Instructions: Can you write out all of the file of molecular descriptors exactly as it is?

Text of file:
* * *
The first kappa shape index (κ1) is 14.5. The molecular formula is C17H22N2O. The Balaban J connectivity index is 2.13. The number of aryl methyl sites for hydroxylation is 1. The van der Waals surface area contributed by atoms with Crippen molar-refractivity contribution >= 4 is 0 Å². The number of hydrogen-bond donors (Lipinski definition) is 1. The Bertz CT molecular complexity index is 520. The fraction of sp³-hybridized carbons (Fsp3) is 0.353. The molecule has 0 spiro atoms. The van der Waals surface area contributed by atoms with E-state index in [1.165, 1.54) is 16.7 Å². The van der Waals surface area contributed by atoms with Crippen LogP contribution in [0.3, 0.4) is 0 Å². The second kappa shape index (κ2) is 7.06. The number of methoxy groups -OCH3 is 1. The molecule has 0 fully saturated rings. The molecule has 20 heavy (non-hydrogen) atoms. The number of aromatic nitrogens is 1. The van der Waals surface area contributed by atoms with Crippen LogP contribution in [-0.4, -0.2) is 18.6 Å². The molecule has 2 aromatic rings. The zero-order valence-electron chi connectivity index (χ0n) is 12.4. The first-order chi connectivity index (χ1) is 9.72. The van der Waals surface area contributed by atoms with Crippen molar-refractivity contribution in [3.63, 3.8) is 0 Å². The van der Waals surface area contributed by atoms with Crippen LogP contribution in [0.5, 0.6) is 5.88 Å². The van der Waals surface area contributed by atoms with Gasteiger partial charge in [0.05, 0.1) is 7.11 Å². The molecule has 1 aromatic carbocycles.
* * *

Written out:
The first kappa shape index (κ1) is 14.5. The molecular formula is C17H22N2O. The Balaban J connectivity index is 2.13. The number of aryl methyl sites for hydroxylation is 1. The van der Waals surface area contributed by atoms with Crippen molar-refractivity contribution >= 4 is 0 Å². The number of hydrogen-bond donors (Lipinski definition) is 1. The Bertz CT molecular complexity index is 520. The fraction of sp³-hybridized carbons (Fsp3) is 0.353. The molecule has 0 spiro atoms. The van der Waals surface area contributed by atoms with E-state index in [1.165, 1.54) is 16.7 Å². The van der Waals surface area contributed by atoms with Crippen LogP contribution in [0.3, 0.4) is 0 Å². The second kappa shape index (κ2) is 7.06. The number of methoxy groups -OCH3 is 1. The molecule has 0 fully saturated rings. The molecule has 20 heavy (non-hydrogen) atoms. The number of aromatic nitrogens is 1. The van der Waals surface area contributed by atoms with Crippen LogP contribution in [-0.4, -0.2) is 18.6 Å². The molecule has 2 aromatic rings. The zero-order valence-electron chi connectivity index (χ0n) is 12.4. The first-order chi connectivity index (χ1) is 9.72. The van der Waals surface area contributed by atoms with Crippen molar-refractivity contribution in [3.63, 3.8) is 0 Å². The van der Waals surface area contributed by atoms with Crippen LogP contribution in [0.5, 0.6) is 5.88 Å². The van der Waals surface area contributed by atoms with Gasteiger partial charge in [0.05, 0.1) is 7.11 Å². The molecule has 1 aromatic carbocycles.